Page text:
People and culture

A pensions palaver

Charity pensions have made headlines in numerous guises of late.  Before Christmas we had the story of People Can, a charity that went insolvent under the weight of its pensions ...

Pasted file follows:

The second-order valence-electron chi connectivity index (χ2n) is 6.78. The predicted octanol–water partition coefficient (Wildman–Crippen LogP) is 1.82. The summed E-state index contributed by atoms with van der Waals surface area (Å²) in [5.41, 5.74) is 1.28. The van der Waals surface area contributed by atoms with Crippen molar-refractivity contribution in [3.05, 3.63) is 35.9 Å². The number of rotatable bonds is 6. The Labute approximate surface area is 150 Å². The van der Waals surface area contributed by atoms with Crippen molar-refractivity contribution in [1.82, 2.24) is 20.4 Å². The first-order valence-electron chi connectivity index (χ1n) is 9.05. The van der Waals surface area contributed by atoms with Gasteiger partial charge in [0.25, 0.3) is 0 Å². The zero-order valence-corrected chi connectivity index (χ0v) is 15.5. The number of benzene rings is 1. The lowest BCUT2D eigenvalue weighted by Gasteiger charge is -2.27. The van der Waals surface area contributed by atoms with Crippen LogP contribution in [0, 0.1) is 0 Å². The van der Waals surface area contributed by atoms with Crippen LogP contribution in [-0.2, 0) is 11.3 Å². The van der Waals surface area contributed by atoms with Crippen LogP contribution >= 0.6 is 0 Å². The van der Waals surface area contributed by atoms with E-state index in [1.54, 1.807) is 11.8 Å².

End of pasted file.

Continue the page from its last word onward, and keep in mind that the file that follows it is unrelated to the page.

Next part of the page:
Charity pensions have made headlines in numerous guises of late.  Before Christmas we had the story of People Can, a charity that went insolvent under the weight of its pensions deficits. In the new year, Barnardos announced plans to consult on its future pension plans and just this week we had the collapse of the NAVCA and Community Matters merger talks.  The common thread here relates to the long-term affordability of defined benefit  pension schemes. Charities are facing a situation common to all employers with pension obligations. Poor market returns, low gilt yields, creeping regulation and lengthening life expectancy have coalesced to result in growing deficits.  This, an additional and sometimes unpredictable outlay for employers at a time when finances are already tight, is one cost that organisations could do without. Fortunately, it seems that Government are finally waking up this, recognising that employers’ sustainability is also a vital cog in the machine of protecting individuals' future pensions.  In his autumn statement the Chancellor said that the Government is ’determined to ensure that defined benefit pensions regulation does not act as a brake on investment and growth’. A surprise and welcome statement! The Confederation for British Industry (CBI), National Association of Pension Funds (NAPF)and others have been crying out for some time about how pension deficits are prohibiting companies from inward investment and delaying decision making - the bottom line in their argument to Government being that it impacts on growth and the economic recovery.   For charities, the reality is no different. As employers, they are holding off from developing or extending their services due to the volatility of schemes. With contribution levels growing, they have no option but to commit donated resources to meeting obligations at a time when this is needed to meet increasing demand for services.  This scenario has the potential to put at risk the public trust and support which is so vital to the sector’s sustainability. We raised these concerns in response to the Government’s consultation on Pensions and Growth last week and also sought to explain the unique challenges charities, as pension contributors, face. Lack of loans and contingent assets, and restricted funds mean that charities have a narrower range of flexible funding tools than private sector organisations.  Lack of certainty about future funding can also make repayment plans difficult to negotiate. One particular issue we raised, which is of pressing urgency, relates to multi-employer defined benefit schemes. While organisations signed up to these schemes with the best of intentions, times have changed.  Regulations that did not affect them in the past are now catching them out.  These schemes are ill-suited to charities, although that may not have been so obvious when they were first designed. The initial appeal was that organisations can share the costs and risks, however we now know the reality is that could increase costs and risks. Charities in these schemes are in a double bind. If they stay in the schemes they face rising contributions and increasing orphan debt, but if they leave, as they will ‘crystallise’ what are often enormous buy-out debts. What makes matters worse is that if one charity goes insolvent, its debts are then divided between the remaining chariites in the scheme.   This can lead to the uncomfortable situation of a charity raising funds to pay off liabilities that resulted from a completely unrelated charity’s collapse.  I’m not sure how one would explain this to donors. In our submission we asked Government to review the legislation for charities in these schemes to permit them to cease accruing benefits without automatically triggering a cessation liability – the additional money they’d have to pay to unlock them from the scheme. We also suggested exploring options for a support fund to allow charities to borrow money to pay off their pension deficits and then pay the borrowed money back over an agreed period of time.  And finally we sought greater flexibility around the Pension Protection Fund, so that pension funds can operate in a more flexible way that is more responsive to an employer’s financial situation. This time last year when we raised these concerns, we were politely told it wasn’t an issue on DWP’s priority list. This year, with a few unfortunate charity pension shock stories under our belt and the increasing awareness that more are likely to come, that response has changed.  The signs are there that  Government is finally sitting up and realising that the current situation is unsustainable, and that action needs to be taken now. « Back to all blog posts